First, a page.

• He believed that in order to enhance and maximize musical expression, students needed to be trained early on to listen and appreciate music using both their minds and bodies.

  • The study of syncopation, a broad term that can involve a variety of rhythms that fall unexpectedly or somehow displace the pulse, is also essential in a rhythmic education.

  • It focuses on allowing the student to gain physical awareness and experience of music through training that takes place through all of the senses, particularly kinesthetic.

  • An objective of his was to “musicalize” young children in order to prepare them for musical expression in future instrumental studies.

  • In particular, their collaboration resulted in eurhythmics often employing games of change and quick reaction in order to focus attention and increase learning.

  • This shows that eurhythmic classes can benefit a child’s sense of rhythm.

  • Eurhythmics often introduces a musical concept through movement before the students learn about its visual representation.

  • In younger students, the movement aspect of a rhythmic curriculum also develops musculature and gross motor skills.

  • This sequence translates to heightened body awareness and an association of rhythm with a physical experience for the student, reinforcing concepts kinesthetically.

  • This vocabulary can be introduced and utilized in a number of different ways, but the primary objective of this component is to familiarize students with rhythmic possibilities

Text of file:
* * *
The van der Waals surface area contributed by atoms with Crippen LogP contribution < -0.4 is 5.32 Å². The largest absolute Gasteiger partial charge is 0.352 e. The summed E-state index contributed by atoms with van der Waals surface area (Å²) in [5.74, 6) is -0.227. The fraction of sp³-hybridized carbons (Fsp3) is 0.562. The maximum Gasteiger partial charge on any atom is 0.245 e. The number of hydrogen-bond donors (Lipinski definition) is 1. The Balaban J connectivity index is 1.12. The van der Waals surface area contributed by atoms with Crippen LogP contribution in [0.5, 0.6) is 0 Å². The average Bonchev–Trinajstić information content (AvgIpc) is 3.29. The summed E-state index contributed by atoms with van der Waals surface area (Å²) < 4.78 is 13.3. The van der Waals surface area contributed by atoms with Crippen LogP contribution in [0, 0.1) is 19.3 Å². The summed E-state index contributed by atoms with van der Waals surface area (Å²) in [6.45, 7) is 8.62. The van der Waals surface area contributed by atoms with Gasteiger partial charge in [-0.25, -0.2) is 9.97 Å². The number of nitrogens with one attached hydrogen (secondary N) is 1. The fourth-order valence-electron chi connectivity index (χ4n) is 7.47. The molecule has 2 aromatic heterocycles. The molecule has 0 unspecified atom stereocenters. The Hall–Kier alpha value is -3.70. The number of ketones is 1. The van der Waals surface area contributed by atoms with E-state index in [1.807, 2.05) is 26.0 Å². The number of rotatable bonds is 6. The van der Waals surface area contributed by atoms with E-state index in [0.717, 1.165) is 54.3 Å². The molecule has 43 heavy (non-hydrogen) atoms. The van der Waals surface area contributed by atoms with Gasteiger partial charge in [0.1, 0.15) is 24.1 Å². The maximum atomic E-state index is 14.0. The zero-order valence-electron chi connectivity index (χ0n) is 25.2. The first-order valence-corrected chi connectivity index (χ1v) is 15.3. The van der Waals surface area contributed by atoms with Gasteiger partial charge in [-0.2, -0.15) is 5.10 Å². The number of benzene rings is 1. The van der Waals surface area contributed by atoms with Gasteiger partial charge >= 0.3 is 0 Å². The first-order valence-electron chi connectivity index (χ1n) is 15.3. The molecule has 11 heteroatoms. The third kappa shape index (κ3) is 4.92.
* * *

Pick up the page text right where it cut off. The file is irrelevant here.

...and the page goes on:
and expand their horizons.

  • Effectiveness of Dalcroze eurhythmics A group of 72 pre-school children were tested on their rhythmic ability; half of the children had free-play (35–40 min.)


Works Cited

[‘1. Zachopoulou, Evridiki, Vassiliki Drri, Dimitris Chatzopoulou, Theordoros Elinoudis. The Application of Orff and Dalcroze Activities in Preschool Children: Do They Affect the Level of Rhythmic Ability? Physical Educator; Spring2003, Vol. 60 Issue
2, p51, 7p. Academic Search Elite. EBSCOhost, UWEC McIntyre Library, Eau Claire WI 1 December 2006 researchgate.net • Hansen, Kristen S., “A Musical Game for Every Age-Group.” Teaching Music, Vol. 9 Issue 1. EBSCOhost. UWEC McIntyre Library Eau Claire
WI. Dec. 1 2006 • Mead, Virginia Hoge, “More than Mere Movement: Dalcroze Eurhythmics.” Music Educators Journal Feb 1986 v72 n6 p42-46 ERIC EBSCOhost. UWEC McIntyre Library, Eau Claire, WI. 1 December 2006 • Johnson, Monica Dale, “Dalcroze Skills
of All Teachers”, Music Educators Journal. ERIC. EBSCOhost. UWEC McIntyre Library, Eau Claire, WI 1 December 2006 • Swaiko, Nancy. “The Role and Value of a Eurhythmics Program in a Curriculum of Deaf Children.” American Annals of the Deaf Jun74 119,
3, 321-4. ERIC. EBSCOhost. UWEC McIntyre Library, Eau Claire, WI. 1 December 2006. • Waller, Johnny, and Steve Rapport. Sweet Dreams: the Definitive Biography of Eurythmics. Toronto: Stoddart, 1985. ISBN 0-7737-5026-6 • Jaques-Dalcroze, Emile. Rhythm,
Music & Education. London & Whitstable: The Riverside Press Ltd., 1967. (First published 1921) • Findlay, Elsa. Rhythm and Movement: Applications of Dalcroze Eurhythmics. Evanston: Summy-Birchard Company, 1971. • Bachmann, Marie-Laure. Dalcroze Today:
an Education through and into Music. Oxford: Clarendon Press, 1991. • Dutoit, Claire-Lise. Music Movement Therapy. London: The Riverside Press Ltd, 1965. • Jaques-Dalcroze, Emile. Eurhythmics Art and Education. London: Chatto & Windus, 1930. Photo
credit: https://www.flickr.com/photos/wbaiv/13530786873/’]